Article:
I took a phone call recently from a recruiter doing an applicant reference check. I was listed as a referee on the applicant’s resume. The only trouble is I’ve not worked with the person for about ten years, and nor have I spoken to them in that time. Nothing I could say would advance the applicant going forward as I couldn’t speak to a decade of their employment, or even say they’d been working. It brings me back to what I have spoken about before in relation to referees. I can’t emphasise it enough, where possible, they need to be your most recent supervisors, and you need to maintain regular contact checking your referee details remain unchanged, and keeping them up to date with what you are doing. There are a few, but a very few exceptions.
Clients come to their consult with me armed with certificates, cards, licences and copies of old resumes. Some are on the ball and all documents are current. Others are disorganised, expired material mixed in with current so they take some sorting out. Also, various certificates and cards can be missing altogether! Confusion reigns. Anxiety can arise when I suggest destroying old documents and cards. I can understand that, for some they represent a part of their working life and memories. What concerns me is the risk. How often is expired material submitted by mistake, consequently sabotaging a job application?So what to do? Here are my thoughts …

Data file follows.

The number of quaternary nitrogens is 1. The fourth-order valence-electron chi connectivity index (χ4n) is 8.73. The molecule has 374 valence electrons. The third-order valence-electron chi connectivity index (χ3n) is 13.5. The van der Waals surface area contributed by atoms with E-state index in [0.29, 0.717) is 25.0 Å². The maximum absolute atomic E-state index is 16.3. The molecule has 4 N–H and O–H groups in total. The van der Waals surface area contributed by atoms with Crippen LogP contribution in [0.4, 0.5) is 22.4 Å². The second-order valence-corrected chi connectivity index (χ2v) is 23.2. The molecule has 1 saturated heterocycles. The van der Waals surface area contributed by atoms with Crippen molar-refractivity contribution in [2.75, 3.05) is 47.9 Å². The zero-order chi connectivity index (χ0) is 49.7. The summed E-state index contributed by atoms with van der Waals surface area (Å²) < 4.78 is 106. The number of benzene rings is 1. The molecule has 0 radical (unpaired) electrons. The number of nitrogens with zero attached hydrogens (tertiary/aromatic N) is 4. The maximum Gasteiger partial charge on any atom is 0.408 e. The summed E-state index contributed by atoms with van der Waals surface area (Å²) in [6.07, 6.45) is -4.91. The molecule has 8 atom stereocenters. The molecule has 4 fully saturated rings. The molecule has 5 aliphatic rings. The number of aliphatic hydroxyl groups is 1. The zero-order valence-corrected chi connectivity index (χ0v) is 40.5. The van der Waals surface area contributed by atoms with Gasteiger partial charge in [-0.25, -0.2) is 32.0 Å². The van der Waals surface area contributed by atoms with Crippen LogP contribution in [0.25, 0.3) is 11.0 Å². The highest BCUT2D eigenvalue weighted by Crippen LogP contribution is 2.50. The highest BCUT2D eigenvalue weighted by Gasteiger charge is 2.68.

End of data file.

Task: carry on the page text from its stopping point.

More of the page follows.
- Gather up every document old and new, sit yourself down at a table and sort them into separate piles, one pile for current and one for expired. Make sure you include all your cards.
- Check all possible places where you may have put anything relevant, e.g., your wallet or the dashboard of your ute (yes people do file them there)!
- Check all dates thoroughly.
- If you can’t bring yourself to destroy the old copies, file them in a plastic pocket, place in a Manilla folder and file them far, far away from your current documents and cards.
- Scan the current documents and cards (back and front for cards) and save them into a computer file which includes your name in the file name.
You are now ready to make job applications confident that all documentation surrounding qualifications, tickets and licences are current.
In the world of recruitment and what employers are looking for, essential and desired skill requirements are forever changing. As someone who monitors the job market every day, I notice how quickly these changes can occur. One item popping up more and more in recent trade and allied craft job advertisements is the requirement or desire for people with Fire Extinguisher Training, particularly for jobs in Western Australia mining. It might be worth doing your own research to weigh up whether this training would be beneficial to your job search. I’ve taken a look on registered training organisation sites and Fire Extinguisher Training doesn’t appear to be an expensive item.
If you have changed your name due to marriage, don’t forget to change your name on your voice mail and any pertinent documents such as email addresses and signatures, or your resume. If you have certificates from when you were single and concerned they may create confusion, you could include your maiden name in brackets in the personal details on your resume. It is about recruiters or employers being able to join the dots easily.